The biggest change trading over years is Brexit. Transition period finished in December 2020. Changes are inevitable and systematic: enforcement police, the custom union leave, changing rules. The WSTA works closely with the government to evolve new business models and help wine industry to sustain.
The UK government announced it would leave the custom union with or without a deal. So, Brexit provided the UK wine producers with difficulties in transporting and explosion of paperwork. But there is no further recommendations or predictions what can be done to avoid additional red tape. Finding the solutions for the post-Brexit situation lies completely at the door of the UK government.
In fact, 33 million wine consumers of the UK will feel difference. Trading with the EU will get harder while with the other part of the world might be easier. The Comprehensive and Progressive Agreement for Trans-Pacific Partnership (CTPTP) withdrew by Trump is one of the world’s largest free-trade areas by GDP.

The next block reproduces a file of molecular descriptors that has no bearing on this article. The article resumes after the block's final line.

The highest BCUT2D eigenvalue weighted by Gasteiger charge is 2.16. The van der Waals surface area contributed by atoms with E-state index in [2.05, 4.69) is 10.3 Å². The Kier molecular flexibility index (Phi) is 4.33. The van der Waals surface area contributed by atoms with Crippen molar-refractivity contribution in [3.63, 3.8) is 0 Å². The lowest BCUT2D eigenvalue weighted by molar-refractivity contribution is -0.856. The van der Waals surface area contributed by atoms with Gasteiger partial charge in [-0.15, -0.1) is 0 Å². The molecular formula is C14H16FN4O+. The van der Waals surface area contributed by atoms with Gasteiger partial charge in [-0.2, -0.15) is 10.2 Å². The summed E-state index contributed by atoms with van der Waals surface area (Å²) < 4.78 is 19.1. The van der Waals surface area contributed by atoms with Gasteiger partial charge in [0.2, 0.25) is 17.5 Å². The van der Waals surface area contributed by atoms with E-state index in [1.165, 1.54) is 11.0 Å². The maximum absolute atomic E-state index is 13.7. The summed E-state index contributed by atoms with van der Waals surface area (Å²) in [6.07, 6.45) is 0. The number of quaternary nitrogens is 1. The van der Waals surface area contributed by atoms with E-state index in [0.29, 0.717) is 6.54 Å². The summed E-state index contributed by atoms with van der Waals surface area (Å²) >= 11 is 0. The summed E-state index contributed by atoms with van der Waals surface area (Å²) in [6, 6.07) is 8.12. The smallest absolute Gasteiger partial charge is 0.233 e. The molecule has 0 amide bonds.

Environmental agenda and wine’s carbon footprint
Regarding environmental and social sustainability agenda, the UK has been a leader for a long time. Environmental sustainability requires reducing agricultural impact, reducing water pollution. Industry is responsible for providing meaningful approach and satisfy customer choice, for example, by taking care of wine packaging to avoid microplastic.
“Covid and Brexit are not the only challenges we had. We cannot forget the natural disasters that have brought climate crisis such as the Australian bushfires, the US wildfires, and the recent severe frost in France which are placing an additional pressure on wineries and the international wine market as a whole”, emphasizes Rachelle Rush from Treasury Wine Estates.